A recent survey of pilots paints a “bleak” picture in which more than a third remain not flying for a living, and almost a fifth remain unemployed in the wake of the pandemic.
The survey, undertaken by aviation news outlet FlightGlobal and aviation recruitment agency Goose in the final quarter of 2021, interviewed over 1,700 professional pilots on their employment status and overall feelings about the industry.
Despite considerably fewer lockdowns taking place last year, the industry’s recovery was hampered by mass staff absences, border closures, confusing quarantine rules and a myriad of other measures intended to mitigate COVID’s spread.
Asia-Pacific trails behind the global recovery
Regional differences mirror the considerable variation in travel restrictions across the globe, with the percentage of pilots flying in the Asia-Pacific region trailing at only 53% – the global figure being 62%. The global figure the previous year was reported as 43%.
Key findings show that although employment prospects and career optimism have recovered significantly from the low ebb of 2020, the industry has a long way before it reaches the pre-pandemic confidence levels.
Globally, almost a quarter of surveyed unemployed pilots stated they were “not at all confident” about the prospect of returning to flying, with an even higher regional figure in Europe, 28%, and North America, 40%.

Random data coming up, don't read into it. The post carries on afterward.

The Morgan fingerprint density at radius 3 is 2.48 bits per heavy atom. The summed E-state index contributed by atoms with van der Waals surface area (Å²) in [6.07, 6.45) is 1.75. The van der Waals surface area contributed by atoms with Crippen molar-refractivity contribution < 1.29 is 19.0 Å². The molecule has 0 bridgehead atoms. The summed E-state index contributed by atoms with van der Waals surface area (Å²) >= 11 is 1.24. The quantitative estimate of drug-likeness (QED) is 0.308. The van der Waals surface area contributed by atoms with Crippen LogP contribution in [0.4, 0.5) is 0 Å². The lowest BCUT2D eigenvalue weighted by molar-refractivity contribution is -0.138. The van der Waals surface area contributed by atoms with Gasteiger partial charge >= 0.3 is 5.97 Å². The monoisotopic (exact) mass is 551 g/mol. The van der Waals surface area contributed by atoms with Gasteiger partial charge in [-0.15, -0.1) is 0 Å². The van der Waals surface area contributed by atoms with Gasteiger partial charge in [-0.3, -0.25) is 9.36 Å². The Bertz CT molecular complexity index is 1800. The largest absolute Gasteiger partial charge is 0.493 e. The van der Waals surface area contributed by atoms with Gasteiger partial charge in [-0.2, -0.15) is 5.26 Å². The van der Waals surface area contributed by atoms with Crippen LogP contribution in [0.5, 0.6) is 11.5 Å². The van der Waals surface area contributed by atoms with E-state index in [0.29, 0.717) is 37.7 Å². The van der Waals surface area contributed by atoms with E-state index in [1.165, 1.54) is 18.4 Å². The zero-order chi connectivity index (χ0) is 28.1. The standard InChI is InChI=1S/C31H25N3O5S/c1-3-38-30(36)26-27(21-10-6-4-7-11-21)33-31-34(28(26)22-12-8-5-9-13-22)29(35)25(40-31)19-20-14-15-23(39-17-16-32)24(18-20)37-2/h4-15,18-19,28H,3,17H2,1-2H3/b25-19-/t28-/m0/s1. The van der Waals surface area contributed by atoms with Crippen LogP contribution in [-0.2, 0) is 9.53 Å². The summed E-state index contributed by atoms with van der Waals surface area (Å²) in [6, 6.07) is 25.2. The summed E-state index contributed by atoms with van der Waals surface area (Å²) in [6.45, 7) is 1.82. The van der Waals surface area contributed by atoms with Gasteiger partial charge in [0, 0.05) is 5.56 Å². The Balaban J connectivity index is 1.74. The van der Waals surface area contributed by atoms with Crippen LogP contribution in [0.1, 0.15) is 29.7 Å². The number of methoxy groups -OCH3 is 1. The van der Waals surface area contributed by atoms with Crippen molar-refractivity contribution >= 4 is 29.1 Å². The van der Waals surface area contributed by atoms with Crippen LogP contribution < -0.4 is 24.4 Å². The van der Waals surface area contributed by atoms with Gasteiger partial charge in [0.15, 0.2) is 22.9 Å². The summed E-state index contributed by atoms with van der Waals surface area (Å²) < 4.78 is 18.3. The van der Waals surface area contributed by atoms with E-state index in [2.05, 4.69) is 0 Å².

Mandatory vaccinations remain controversial
Globally, 90% of surveyed pilots state they are double vaccinated. But once again, the survey points the spotlight on the vast regional differences. In North America, for example, only 57% believe that vaccinations should be mandatory, compared with 68% globally, and 20% of pilots in the region remain not fully vaccinated.
The pandemic came at a pivotal time for the industry, when governments across the world continued to push for increased sustainability and even a decrease in the number of overall passengers in order to achieve this. Interestingly, the survey highlights near-universal concerns of an impending pilot shortage, and despite confidence, the industry will recover within a matter of years, perhaps the adjustment to fewer pilots is just a matter of time.
Is the number of pilots ever likely to reach pre-pandemic levels? Let us know what you think in the comments below.